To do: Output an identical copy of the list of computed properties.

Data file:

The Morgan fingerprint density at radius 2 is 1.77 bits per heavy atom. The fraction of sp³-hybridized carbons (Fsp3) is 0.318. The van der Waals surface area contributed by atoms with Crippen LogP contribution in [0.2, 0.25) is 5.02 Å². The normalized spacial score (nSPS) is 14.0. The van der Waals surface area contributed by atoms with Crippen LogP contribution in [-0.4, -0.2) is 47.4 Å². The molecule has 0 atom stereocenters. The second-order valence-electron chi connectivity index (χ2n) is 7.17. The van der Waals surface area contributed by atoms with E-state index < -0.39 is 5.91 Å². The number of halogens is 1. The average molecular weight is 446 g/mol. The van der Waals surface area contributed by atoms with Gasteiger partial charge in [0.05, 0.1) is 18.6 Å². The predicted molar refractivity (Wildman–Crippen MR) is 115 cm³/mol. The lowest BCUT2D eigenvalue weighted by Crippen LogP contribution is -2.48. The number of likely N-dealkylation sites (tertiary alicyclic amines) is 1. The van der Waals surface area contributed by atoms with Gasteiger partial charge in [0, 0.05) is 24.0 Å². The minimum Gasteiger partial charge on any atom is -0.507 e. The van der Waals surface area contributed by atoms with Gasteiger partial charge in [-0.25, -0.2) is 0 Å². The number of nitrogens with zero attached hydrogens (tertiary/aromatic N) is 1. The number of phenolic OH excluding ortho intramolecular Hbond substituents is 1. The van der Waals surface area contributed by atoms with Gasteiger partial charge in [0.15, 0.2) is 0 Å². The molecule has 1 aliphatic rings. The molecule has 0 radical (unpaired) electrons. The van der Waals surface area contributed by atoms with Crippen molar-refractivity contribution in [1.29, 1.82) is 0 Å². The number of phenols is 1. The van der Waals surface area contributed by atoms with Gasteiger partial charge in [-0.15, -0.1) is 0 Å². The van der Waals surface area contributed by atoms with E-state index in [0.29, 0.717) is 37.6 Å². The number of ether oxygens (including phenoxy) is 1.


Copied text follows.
The Morgan fingerprint density at radius 2 is 1.77 bits per heavy atom. The fraction of sp³-hybridized carbons (Fsp3) is 0.318. The van der Waals surface area contributed by atoms with Crippen LogP contribution in [0.2, 0.25) is 5.02 Å². The normalized spacial score (nSPS) is 14.0. The van der Waals surface area contributed by atoms with Crippen LogP contribution in [-0.4, -0.2) is 47.4 Å². The molecule has 0 atom stereocenters. The second-order valence-electron chi connectivity index (χ2n) is 7.17. The van der Waals surface area contributed by atoms with E-state index < -0.39 is 5.91 Å². The number of halogens is 1. The average molecular weight is 446 g/mol. The van der Waals surface area contributed by atoms with Gasteiger partial charge in [0.05, 0.1) is 18.6 Å². The predicted molar refractivity (Wildman–Crippen MR) is 115 cm³/mol. The lowest BCUT2D eigenvalue weighted by Crippen LogP contribution is -2.48. The number of likely N-dealkylation sites (tertiary alicyclic amines) is 1. The van der Waals surface area contributed by atoms with Gasteiger partial charge in [0, 0.05) is 24.0 Å². The minimum Gasteiger partial charge on any atom is -0.507 e. The van der Waals surface area contributed by atoms with Gasteiger partial charge in [-0.25, -0.2) is 0 Å². The number of nitrogens with zero attached hydrogens (tertiary/aromatic N) is 1. The number of phenolic OH excluding ortho intramolecular Hbond substituents is 1. The van der Waals surface area contributed by atoms with Gasteiger partial charge in [0.15, 0.2) is 0 Å². The molecule has 1 aliphatic rings. The molecule has 0 radical (unpaired) electrons. The van der Waals surface area contributed by atoms with Crippen molar-refractivity contribution in [1.29, 1.82) is 0 Å². The number of phenols is 1. The van der Waals surface area contributed by atoms with Gasteiger partial charge in [-0.15, -0.1) is 0 Å². The van der Waals surface area contributed by atoms with E-state index in [0.29, 0.717) is 37.6 Å². The number of ether oxygens (including phenoxy) is 1.